U.S. Treasury Secretary Timothy F. Geithner backed a German-French push for closer economic cooperation in Europe, urging policy makers to work with central banks to erect a “stronger firewall” to end the debt crisis.
Geithner, speaking in Berlin today after talks with German Finance Minister Wolfgang Schaeuble, praised the commitment to reform programs put in place by new governments in Spain, Italy and Greece, saying that he is “very encouraged” by recent efforts to buttress the euro area. He welcomed “progress toward a fiscal compact for the euro zone,” echoing language used last week by European Central Bank President Mario Draghi.
“This of course will take time” and “a very substantial commitment and a sustained commitment of political will,” he told reporters. “Financial crises are ultimately resolved when governments and central banks succeed in creating conditions that make it compelling for investors to take the risk involved in lending to governments and to banks.”
Geithner’s comments backing for the stance of German Chancellor Angela Merkel and French President Nicolas Sarkozy were more upbeat than his recent remarks urging Europe to move quickly to tackle the crisis. In a September trip to Europe, Geithner urged leaders to set aside their differences to excise “catastrophic risks” from the markets, prompting European criticism of the U.S.’s debt levels.
With an EU crisis summit scheduled for Dec. 8-9, Geithner urged policy makers to work with the central bank to resolve the uncertainty in markets, without mentioning the ECB by name.
Geithner, who is due to holds talks with Sarkozy in Paris tomorrow after meeting in Frankfurt today with Draghi and Bundesbank President Jens Weidmann, declined to comment on speculation that the ECB could step up bond purchases. Draghi said last week that “other elements might follow” if European leaders agree on a “new fiscal compact.”
“I’m here in Germany, of course, to emphasize how important it is to the United States and to the world economy as a whole that Germany and France succeed alongside the other nations of Europe in building a stronger Europe,” the U.S. Treasury Secretary said.
The three key elements of success for the euro zone are economic reforms in member states to lay the foundation for future economic growth, reforms to create the architecture of fiscal union to make monetary union more viable for the long run, and financial support by European governments and central banks in the form of a “stronger firewall.”
Schaeuble said earlier today that a Standard & Poor’s downgrade warning for 15 euro-area governments including AAA rated Germany and France will help force European leaders to ratchet up efforts to resolve the two-year-old crisis this week.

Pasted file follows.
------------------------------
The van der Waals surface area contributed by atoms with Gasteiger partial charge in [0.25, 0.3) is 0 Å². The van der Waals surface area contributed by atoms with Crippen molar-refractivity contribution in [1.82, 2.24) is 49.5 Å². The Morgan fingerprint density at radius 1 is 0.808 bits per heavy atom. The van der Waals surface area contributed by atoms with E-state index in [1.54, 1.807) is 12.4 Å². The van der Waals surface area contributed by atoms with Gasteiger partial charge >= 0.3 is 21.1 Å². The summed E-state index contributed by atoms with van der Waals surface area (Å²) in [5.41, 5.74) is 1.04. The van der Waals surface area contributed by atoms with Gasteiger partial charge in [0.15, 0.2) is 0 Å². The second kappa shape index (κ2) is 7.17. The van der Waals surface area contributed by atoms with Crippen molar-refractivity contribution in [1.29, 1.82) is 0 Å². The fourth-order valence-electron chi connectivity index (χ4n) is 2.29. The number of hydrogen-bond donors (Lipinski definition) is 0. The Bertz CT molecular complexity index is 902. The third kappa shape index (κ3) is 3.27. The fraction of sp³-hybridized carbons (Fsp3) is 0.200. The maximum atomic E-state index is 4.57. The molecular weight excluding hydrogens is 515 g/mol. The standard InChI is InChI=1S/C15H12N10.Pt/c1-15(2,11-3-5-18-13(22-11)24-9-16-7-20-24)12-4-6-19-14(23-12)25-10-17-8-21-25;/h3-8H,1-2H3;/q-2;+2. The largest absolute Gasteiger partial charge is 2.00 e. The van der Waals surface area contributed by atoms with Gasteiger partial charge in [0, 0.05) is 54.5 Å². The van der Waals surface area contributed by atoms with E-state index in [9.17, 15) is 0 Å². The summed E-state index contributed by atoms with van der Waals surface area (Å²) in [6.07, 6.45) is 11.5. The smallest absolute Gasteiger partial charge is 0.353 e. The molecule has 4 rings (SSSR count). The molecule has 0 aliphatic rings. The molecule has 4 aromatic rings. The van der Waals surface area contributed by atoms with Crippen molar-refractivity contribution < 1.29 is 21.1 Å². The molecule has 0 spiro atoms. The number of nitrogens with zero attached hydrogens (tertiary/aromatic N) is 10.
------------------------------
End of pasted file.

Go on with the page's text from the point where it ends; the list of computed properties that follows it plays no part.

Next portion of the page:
A day after Merkel and Sarkozy strengthened their push for new rules to tighten euro-area economic cooperation, Schaeuble called S&P’s warning the “best encouragement” to drive toward a solution at this week’s summit in Brussels.
Geithner said that the International Monetary Fund can play a helpful role in the European debt crisis and that the U.S. will support the fund’s “constructive” efforts. U.S. officials have said that they don’t support new taxpayer money being given to the IMF for the crisis.
“The reports I’ve read in the press about what the Fed can do are not accurate,” Geithner said.
Eyes of the World
While Geithner said that “the eyes of the world are very much on Europe” during the debt crisis, he said the U.S. too continues to faces “very challenging” economic times.
“We have a lot of work ahead of us in laying a foundation for stronger financial fiscal reforms, in creating conditions for stronger growth in the future, in repairing and reforming our financial system,” he said.
Merkel and Sarkozy are leading the charge toward the latest crisis fix after agreeing to a joint position on automatic penalties for deficit violators and anchoring debt limits into euro states’ constitutions. Investors are looking toward such an agreement among euro countries to pave the way for intensified action from the ECB.
Geithner said he wouldn’t comment on what the ECB ‘should do or will do or can do.” The ECB has been playing a “central role in this crisis,” he said. “Obviously it’s going to continue to do that, and of course ultimately these things only get solved by governments and central banks doing what’s necessary. But their roles are different.”
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